When news spread over the Bruno Grapevine about her passing, I took comfort in thinking she had the best seat in the Universe to see those Cubbies take the World Series in all its victorious glory***.
The very next day, Terry and I took to the road again to attend the wake/funeral mass on Chicago’s south side.
Going back to old family locations, rejoining the cousins and the last two remaining of Dad’s sibs proved to be an unexpected blessing in the midst of my own raw grief.
I received an extra gift from my aunt – a chance to honor her – standing for Dad – and a chance to continue in the healing and comfort with Family – Coming back to my roots and laying Dad to rest there, too.
Surrounded by Family still in mourning over the death of Dad; beginning the trail of sorrow again with the passing of Aunt Betty – shared sorrow, shared support.
Joining joyful memories with the present shifting of Family ‘residency’ – sharing in the double grief – makes me think Aunt Betty waited to sit at that Family Table till Dad would be there, too.
Technically, summer as a season is defined as being from June 1st through August 31st. Or in holiday terms, Memorial Day kicks off the start of summer while Labor Day marks the end of those carefree days.
I decided to define this summer as beginning April 22nd when Dad went into hospice care, and ending September 17th when my regularly scheduled visits will most probably cease (the key term here being: regularly scheduled).
On all fronts, this Summer of Dad has been cathartic, healing and fun.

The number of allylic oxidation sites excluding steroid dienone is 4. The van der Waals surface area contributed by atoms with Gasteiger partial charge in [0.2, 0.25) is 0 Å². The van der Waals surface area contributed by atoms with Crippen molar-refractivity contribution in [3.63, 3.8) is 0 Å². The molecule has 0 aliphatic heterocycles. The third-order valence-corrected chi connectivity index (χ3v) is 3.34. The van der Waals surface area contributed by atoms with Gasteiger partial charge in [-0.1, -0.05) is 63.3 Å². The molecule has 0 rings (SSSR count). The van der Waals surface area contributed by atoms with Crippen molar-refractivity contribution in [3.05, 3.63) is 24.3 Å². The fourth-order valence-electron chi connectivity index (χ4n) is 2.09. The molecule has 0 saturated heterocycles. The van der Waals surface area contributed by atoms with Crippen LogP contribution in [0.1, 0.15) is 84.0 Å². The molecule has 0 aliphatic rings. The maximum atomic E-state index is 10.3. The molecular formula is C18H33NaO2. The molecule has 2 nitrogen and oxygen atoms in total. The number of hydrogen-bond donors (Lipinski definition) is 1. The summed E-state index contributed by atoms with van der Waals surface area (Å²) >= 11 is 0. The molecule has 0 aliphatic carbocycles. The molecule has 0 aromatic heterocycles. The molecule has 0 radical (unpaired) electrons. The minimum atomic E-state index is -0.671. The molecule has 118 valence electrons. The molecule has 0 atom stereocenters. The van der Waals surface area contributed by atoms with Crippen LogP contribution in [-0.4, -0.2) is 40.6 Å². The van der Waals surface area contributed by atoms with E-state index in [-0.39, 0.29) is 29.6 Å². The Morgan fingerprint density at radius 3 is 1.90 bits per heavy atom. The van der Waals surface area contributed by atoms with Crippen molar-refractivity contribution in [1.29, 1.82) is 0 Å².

On all fronts, this Summer of Dad is nearing its end.
note: the day before I was slated to return to SC from my third ‘scheduled’ visit with Dad in CO, he suffered a mini-stroke causing a paradigm shift in his state of decline. This piece was written several weeks ago and was to be pubbed sooner, but internet issues prevented that from occurring. I think it still speaks a gentle message so I am passing it on while I have a snippet of secure internet access.
Thank-you readers, from newest to first-to-follow, for marking this milestone with me. This year, I’m commemorating my third year blogiversary by offering the following quotes and links to past posts for you to peruse. Enjoy!
Quotes: 3 Very Different Men, All on the Same Page
my original hand-scored “Goats in the Garden at Midnight by the Light of the Full Moon”
I am in the world only for the purpose of composing. Franz Schubert
Dad (Al Bruno) ~circa 1945 (?)
Music is your own experience, your thoughts, your wisdom. If you don’t live it, it won’t come out your horn. Charlie Parker
Cesar Chavez in Community Garden-photo by Cathy Murphy
When we are really honest with ourselves we must admit our lives are all that really belong to us. So it is how we use our lives that determines the kind of [wo]men we are.Cesar Chavez